Pete Kendall's Socio Times: A Socionomic Commentary

February 22, 2008
Oscar Contenders in Moral Gray Zone
Heroes are old hat. Villains are too easy. It's time to honor the dishonorable.

Take the monster that stalks No Country for Old Men. Javier Bardem as Anton Chigurh is like the Terminator Goes West, accessorized with a man-bob hair-don't and an alarming cattle gun as he efficiently mows down whoever stands between him and a stash of stolen drug money.

One might think the hulking brute has no redeeming values. Yet, he does provide a few of his targets with a chance to decide their own fate. He tosses a quarter, and their call of heads or tails determines what happens next. This twisted moral code, plus the fact he is extremely qualified for his job, shines a little light into his black soul.

Rather than being a one-note villain, he is an anti-hero, a character so fascinating and so single-minded that his horrific actions often come off as darkly humorous. Many moviegoers are as likely to root for him as they are to be repulsed.

Bardem understands the attraction to such psychopaths. "They're a mirror of our own fears, and it's easier for us, as viewers, to put those fears out of ourselves. 'I'm not that. I can never be that.' But, at the same time, you are attracted to that because you know you have that in yourself."

As for Chigurh's coin-toss morality, "In a funny way, you understand those codes in the subconscious. In the end, he's about, 'I'm your fate. I'm your violent accident. I'm here, and you have to face that.' "

Chigurh is not the only anti-hero lurking in cinemas this past year. Almost two-thirds of the Oscar-nominated roles in the four acting categories fall into this classification to varying degrees, from Johnny Depp's throat-slashing barber in Sweeney Todd to Saoirse Ronan's misguided pubescent in Atonement. Odds are likely at least one or two will be rewarded for their warts-and-all efforts.
--USA Today

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Are Bad Guy Protagonists Trying to Tell Us Something?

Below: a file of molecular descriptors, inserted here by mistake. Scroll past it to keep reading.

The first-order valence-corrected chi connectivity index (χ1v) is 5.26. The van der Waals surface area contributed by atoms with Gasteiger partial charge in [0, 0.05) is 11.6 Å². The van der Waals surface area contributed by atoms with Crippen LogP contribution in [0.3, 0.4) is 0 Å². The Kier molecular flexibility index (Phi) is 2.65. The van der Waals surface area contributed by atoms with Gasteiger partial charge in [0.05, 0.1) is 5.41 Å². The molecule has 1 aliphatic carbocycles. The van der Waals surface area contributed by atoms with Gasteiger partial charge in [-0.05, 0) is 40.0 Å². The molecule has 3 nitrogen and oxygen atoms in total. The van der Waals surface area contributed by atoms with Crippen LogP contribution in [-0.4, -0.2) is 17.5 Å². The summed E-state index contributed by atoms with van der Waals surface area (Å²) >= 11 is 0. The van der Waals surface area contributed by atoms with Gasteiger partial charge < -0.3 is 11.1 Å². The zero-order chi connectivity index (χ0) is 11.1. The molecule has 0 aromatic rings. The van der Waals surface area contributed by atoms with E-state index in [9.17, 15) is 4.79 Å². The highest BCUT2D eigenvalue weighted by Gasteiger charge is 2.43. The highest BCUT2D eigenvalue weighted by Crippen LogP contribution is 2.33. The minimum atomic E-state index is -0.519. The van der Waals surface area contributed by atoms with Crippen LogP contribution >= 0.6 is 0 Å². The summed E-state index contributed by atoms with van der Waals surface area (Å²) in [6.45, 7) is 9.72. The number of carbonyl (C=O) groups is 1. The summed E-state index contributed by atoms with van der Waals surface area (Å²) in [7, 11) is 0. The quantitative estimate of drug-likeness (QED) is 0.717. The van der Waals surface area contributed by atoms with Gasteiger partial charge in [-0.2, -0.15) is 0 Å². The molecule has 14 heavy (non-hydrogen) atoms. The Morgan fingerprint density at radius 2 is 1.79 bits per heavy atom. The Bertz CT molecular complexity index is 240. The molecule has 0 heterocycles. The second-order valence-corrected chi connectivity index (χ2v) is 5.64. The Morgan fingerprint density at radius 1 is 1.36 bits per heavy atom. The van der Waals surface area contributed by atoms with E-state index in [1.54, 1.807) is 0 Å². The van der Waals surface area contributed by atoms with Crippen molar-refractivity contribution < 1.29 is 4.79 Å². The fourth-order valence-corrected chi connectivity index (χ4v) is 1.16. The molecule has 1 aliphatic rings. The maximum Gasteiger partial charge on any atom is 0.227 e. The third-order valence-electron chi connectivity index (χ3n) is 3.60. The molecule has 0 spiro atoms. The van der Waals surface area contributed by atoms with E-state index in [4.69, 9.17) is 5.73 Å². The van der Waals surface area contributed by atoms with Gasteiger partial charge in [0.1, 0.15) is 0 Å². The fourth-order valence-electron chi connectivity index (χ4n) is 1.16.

Category: MOVIES
By: Pete Kendall, February 29, 2008

Bear markets demand their anti-heroes.
The Elliott Wave Fiancial Forecast, January 2008

no country
Back in June 2007 as the stock market peak approach, The Elliott Wave Financial Forecast noted emergence of an important new role model: “The anti-hero is increasingly garnering the public’s interest.” Back in January we were covered the successful premiere of  Sweeny Todd, which earned positive reviews and related that The Demon Barber of Fleet Street has deep bear market roots that actually go back to the 1840s when the U.S. was still dealing with the social manifestations of Supercycle wave (II) and British stock prices were locked in a long bear market.

Our stock market opinion is confirmed by this years Oscars, which were literally dominated by anti-hero roles. The most hardware went to No Country for Old Men, “the bloody story of a drug deal gone bad,” which won four Oscars including best film. Hollywood is “focused on themes of betrayal, corruption and murder. No Country beat out There Will Be Blood, Michael Clayton and Atonement, three films that also featured dark themes. The fifth nominee, Juno,was a comedy about teen pregnancy.”  Well, even the 1930s had its screwball comedies.

What’s going on? Lisa Dombrowski, an associate professor of film at Wesleyan University, is on the money with this explanation from USA Today’s story: “The reflective attitudes of these characters fit the mood of this year."  As the latest issue of EWFF says with respect to the markets and economy, there’s just no concealing the current position of social mood. In fact, this is confirms our forecast as an element of recognition is exactly what the Wave Principle calls for at this juncture of the wave count. This must be a big turn; the signal is so prominent that it is plainly visible on the silver screen.

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